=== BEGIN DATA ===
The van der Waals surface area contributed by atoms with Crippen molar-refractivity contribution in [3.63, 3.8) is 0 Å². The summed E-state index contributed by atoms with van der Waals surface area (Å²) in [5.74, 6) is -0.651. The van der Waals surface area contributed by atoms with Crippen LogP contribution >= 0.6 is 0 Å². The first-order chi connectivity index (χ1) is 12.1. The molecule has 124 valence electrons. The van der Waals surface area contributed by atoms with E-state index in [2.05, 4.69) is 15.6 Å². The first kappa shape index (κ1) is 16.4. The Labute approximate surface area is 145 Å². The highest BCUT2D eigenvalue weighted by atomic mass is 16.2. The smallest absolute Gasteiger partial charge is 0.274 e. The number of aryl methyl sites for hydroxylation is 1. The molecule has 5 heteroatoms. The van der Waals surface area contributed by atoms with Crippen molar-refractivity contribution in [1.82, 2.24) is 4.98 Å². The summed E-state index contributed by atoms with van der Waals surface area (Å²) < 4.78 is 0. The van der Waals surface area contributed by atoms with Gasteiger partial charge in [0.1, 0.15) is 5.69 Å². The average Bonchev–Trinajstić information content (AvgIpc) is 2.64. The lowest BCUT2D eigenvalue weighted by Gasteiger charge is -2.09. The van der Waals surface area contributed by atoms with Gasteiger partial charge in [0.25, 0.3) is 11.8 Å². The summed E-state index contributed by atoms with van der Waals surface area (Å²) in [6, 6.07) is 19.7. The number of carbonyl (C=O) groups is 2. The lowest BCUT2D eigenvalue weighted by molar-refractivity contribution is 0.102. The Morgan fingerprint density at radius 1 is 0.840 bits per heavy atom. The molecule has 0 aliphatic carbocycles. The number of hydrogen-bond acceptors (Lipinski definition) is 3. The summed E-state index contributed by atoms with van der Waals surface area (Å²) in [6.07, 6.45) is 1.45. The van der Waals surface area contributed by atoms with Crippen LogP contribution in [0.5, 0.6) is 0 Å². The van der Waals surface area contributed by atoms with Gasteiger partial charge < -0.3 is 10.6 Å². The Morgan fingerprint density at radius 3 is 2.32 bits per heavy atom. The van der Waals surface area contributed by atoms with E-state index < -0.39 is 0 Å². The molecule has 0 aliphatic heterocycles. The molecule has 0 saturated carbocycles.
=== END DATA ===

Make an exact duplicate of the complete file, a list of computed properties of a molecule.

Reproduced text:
The van der Waals surface area contributed by atoms with Crippen molar-refractivity contribution in [3.63, 3.8) is 0 Å². The summed E-state index contributed by atoms with van der Waals surface area (Å²) in [5.74, 6) is -0.651. The van der Waals surface area contributed by atoms with Crippen LogP contribution >= 0.6 is 0 Å². The first-order chi connectivity index (χ1) is 12.1. The molecule has 124 valence electrons. The van der Waals surface area contributed by atoms with E-state index in [2.05, 4.69) is 15.6 Å². The first kappa shape index (κ1) is 16.4. The Labute approximate surface area is 145 Å². The highest BCUT2D eigenvalue weighted by atomic mass is 16.2. The smallest absolute Gasteiger partial charge is 0.274 e. The number of aryl methyl sites for hydroxylation is 1. The molecule has 5 heteroatoms. The van der Waals surface area contributed by atoms with Crippen molar-refractivity contribution in [1.82, 2.24) is 4.98 Å². The summed E-state index contributed by atoms with van der Waals surface area (Å²) < 4.78 is 0. The van der Waals surface area contributed by atoms with Gasteiger partial charge in [0.1, 0.15) is 5.69 Å². The average Bonchev–Trinajstić information content (AvgIpc) is 2.64. The lowest BCUT2D eigenvalue weighted by Gasteiger charge is -2.09. The van der Waals surface area contributed by atoms with Gasteiger partial charge in [0.25, 0.3) is 11.8 Å². The summed E-state index contributed by atoms with van der Waals surface area (Å²) in [6, 6.07) is 19.7. The number of carbonyl (C=O) groups is 2. The lowest BCUT2D eigenvalue weighted by molar-refractivity contribution is 0.102. The Morgan fingerprint density at radius 1 is 0.840 bits per heavy atom. The molecule has 0 aliphatic carbocycles. The number of hydrogen-bond acceptors (Lipinski definition) is 3. The summed E-state index contributed by atoms with van der Waals surface area (Å²) in [6.07, 6.45) is 1.45. The van der Waals surface area contributed by atoms with Crippen LogP contribution in [0.5, 0.6) is 0 Å². The van der Waals surface area contributed by atoms with Gasteiger partial charge < -0.3 is 10.6 Å². The Morgan fingerprint density at radius 3 is 2.32 bits per heavy atom. The van der Waals surface area contributed by atoms with E-state index < -0.39 is 0 Å². The molecule has 0 aliphatic heterocycles. The molecule has 0 saturated carbocycles.